Law enforcement played a detrimental role. Police issued commissions to white civilians, effectively increasing the size of the police force, which escalated the violence. The National Guard was also ineffective in controlling the situation.

4. How did the government respond after the riot?
The government’s response was inadequate. A Grand Jury investigation was ordered, but it was more of a formality than a genuine attempt to bring justice.

5. What is meant by “dignity takings”?
“Dignity takings” refers to the dehumanization and infantilization of a community, stripping them of their dignity and humanity. It’s a term used to describe the government’s failure to act effectively after the riot.

6. How did the media react to the riot?
Local press was quick to blame the African American community, while out-of-state press offered a different perspective, questioning the actions of local authorities and white mobs.

7. What are the key areas for future research?
Future research should focus on an integrative approach, examining both micro and macro-level forces that contribute to such incidents. This includes the role of law enforcement, government accountability, media influence, economic factors, and cultural and ideological conflicts.

8. Are there any efforts for reparations or justice for the Greenwood community?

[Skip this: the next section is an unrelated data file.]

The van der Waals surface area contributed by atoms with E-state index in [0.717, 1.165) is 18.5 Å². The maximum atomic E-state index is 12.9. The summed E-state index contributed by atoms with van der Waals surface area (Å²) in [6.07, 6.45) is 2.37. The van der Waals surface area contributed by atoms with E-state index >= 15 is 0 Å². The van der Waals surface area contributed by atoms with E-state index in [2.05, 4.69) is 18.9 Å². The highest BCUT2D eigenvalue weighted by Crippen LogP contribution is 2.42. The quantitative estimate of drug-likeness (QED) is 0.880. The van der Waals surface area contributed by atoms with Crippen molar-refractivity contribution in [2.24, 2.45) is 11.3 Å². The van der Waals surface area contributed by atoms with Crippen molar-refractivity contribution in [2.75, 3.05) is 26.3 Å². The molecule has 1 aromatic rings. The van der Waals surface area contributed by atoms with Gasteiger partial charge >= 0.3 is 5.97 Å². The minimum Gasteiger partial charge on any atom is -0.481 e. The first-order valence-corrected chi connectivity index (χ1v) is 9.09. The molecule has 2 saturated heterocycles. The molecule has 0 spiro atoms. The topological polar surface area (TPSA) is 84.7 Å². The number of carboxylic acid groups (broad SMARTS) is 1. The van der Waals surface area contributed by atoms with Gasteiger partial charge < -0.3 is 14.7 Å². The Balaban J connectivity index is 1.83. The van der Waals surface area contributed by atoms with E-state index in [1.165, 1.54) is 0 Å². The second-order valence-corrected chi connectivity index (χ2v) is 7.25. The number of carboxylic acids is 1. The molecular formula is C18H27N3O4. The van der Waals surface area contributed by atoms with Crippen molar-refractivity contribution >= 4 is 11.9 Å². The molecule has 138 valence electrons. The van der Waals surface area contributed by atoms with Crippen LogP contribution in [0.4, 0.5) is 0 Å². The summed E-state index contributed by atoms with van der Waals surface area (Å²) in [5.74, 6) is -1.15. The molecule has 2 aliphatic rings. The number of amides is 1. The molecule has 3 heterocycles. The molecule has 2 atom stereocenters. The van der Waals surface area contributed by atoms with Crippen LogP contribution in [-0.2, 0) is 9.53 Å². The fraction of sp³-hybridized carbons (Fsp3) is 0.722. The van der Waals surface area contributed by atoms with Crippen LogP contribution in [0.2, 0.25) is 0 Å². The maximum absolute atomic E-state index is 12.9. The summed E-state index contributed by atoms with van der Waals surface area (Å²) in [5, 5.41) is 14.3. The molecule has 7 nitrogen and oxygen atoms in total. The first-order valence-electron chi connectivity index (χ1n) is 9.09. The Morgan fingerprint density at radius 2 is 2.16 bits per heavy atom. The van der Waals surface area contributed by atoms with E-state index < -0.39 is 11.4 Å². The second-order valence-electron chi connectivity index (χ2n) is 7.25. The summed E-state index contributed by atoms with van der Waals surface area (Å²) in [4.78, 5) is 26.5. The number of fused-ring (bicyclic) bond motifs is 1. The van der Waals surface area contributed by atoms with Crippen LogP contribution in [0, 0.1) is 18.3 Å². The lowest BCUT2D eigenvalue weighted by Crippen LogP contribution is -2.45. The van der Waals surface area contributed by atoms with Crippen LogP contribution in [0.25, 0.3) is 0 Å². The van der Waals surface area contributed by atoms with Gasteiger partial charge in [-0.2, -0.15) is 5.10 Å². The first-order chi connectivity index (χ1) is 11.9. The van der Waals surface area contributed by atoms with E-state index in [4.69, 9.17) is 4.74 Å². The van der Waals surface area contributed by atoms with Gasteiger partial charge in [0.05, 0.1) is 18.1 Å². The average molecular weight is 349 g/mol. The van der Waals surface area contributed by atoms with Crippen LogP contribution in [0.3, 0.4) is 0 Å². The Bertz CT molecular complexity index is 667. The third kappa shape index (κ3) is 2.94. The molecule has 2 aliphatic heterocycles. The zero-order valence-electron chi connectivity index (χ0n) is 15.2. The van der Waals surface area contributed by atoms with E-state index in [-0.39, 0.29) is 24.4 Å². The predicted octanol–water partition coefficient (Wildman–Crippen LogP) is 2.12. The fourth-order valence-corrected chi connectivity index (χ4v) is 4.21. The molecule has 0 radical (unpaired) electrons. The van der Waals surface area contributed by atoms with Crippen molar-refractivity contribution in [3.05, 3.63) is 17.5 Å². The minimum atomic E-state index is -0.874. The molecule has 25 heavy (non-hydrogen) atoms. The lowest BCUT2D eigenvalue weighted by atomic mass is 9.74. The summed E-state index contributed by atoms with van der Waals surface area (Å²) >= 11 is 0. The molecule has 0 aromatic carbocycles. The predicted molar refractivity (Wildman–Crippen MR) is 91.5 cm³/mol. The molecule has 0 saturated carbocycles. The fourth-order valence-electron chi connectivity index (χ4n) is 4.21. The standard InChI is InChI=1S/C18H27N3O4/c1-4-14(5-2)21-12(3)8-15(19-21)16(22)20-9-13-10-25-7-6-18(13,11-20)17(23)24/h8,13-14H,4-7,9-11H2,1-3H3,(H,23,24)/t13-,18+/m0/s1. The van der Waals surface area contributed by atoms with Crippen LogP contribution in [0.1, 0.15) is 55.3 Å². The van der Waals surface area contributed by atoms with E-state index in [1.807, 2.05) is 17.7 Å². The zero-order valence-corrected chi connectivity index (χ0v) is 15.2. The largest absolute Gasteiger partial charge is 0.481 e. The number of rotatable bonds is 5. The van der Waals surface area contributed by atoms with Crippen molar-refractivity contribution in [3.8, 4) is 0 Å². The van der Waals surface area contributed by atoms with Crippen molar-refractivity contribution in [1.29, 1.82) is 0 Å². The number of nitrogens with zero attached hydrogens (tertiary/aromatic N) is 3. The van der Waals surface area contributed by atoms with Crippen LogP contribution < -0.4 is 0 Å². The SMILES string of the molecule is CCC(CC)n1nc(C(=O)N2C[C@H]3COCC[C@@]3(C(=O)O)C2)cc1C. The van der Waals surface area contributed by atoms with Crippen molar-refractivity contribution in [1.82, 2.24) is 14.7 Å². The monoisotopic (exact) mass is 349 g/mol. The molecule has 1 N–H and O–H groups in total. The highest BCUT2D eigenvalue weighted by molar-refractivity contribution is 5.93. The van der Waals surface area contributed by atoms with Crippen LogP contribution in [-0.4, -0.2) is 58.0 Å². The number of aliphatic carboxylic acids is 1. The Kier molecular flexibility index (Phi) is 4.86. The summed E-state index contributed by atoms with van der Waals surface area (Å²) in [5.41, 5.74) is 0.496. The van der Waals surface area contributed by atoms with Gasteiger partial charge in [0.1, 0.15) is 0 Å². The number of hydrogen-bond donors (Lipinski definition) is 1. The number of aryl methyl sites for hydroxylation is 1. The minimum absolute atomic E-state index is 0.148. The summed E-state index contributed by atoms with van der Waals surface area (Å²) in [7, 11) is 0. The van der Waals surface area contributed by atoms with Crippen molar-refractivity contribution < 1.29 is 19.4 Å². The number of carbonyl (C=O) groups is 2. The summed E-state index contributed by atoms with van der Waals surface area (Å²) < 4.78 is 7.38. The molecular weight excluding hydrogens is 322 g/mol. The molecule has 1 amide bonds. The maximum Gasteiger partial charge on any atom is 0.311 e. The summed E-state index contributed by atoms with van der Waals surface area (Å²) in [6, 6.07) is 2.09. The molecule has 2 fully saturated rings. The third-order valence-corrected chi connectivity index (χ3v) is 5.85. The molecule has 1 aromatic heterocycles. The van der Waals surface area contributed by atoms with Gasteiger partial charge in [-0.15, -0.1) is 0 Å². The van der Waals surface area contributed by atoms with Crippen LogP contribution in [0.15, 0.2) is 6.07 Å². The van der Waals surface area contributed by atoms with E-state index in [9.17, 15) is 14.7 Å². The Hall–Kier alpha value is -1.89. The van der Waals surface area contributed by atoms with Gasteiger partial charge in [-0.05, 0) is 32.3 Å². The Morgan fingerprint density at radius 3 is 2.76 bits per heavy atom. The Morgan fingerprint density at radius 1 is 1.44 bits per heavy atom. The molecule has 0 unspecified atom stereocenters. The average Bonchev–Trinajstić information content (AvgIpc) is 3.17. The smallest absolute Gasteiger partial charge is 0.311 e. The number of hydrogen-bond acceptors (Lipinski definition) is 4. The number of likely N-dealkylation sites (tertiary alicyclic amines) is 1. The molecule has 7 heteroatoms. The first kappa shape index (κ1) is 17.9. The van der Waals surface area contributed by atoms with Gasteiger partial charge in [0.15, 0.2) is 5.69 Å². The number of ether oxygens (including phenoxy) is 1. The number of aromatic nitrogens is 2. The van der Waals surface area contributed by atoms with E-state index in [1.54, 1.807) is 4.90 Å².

While there have been calls for reparations and justice, meaningful action has yet to be taken. The issue remains a topic of ongoing debate and research.

9. How can I learn more about the Tulsa Race Riot?
You can read more in-depth articles, books, and research papers on the topic. Websites like also offer valuable resources.

10. Why is it important to study the Tulsa Race Riot?
Studying the Tulsa Race Riot helps us understand the deep-seated racial tensions and inequalities that still exist in America. It serves as a grim reminder and provides valuable lessons for the future.

Feel free to reach out if you have more questions or need further clarification on any of these points.

Work Cited

Brophy, Alfred L. “When More than Property Is Lost: The Dignity Losses and Restoration of the Tulsa Riot of 1921.” Law & Social Inquiry, vol. 41, no. 4, 2016, pp. 824–32. JSTOR, Accessed 30 Oct. 2023.

Halliburton, R. “The Tulsa Race War of 1921.” Journal of Black Studies, vol. 2, no. 3, 1972, pp. 333–57. JSTOR, Accessed 30 Oct. 2023.

Messer, Chris M. “THE TULSA RACE RIOT OF 1921: TOWARD AN INTEGRATIVE THEORY OF COLLECTIVE VIOLENCE.” Journal of Social History, vol. 44, no. 4, 2011, pp. 1217–32. JSTOR, Accessed 30 Oct. 2023.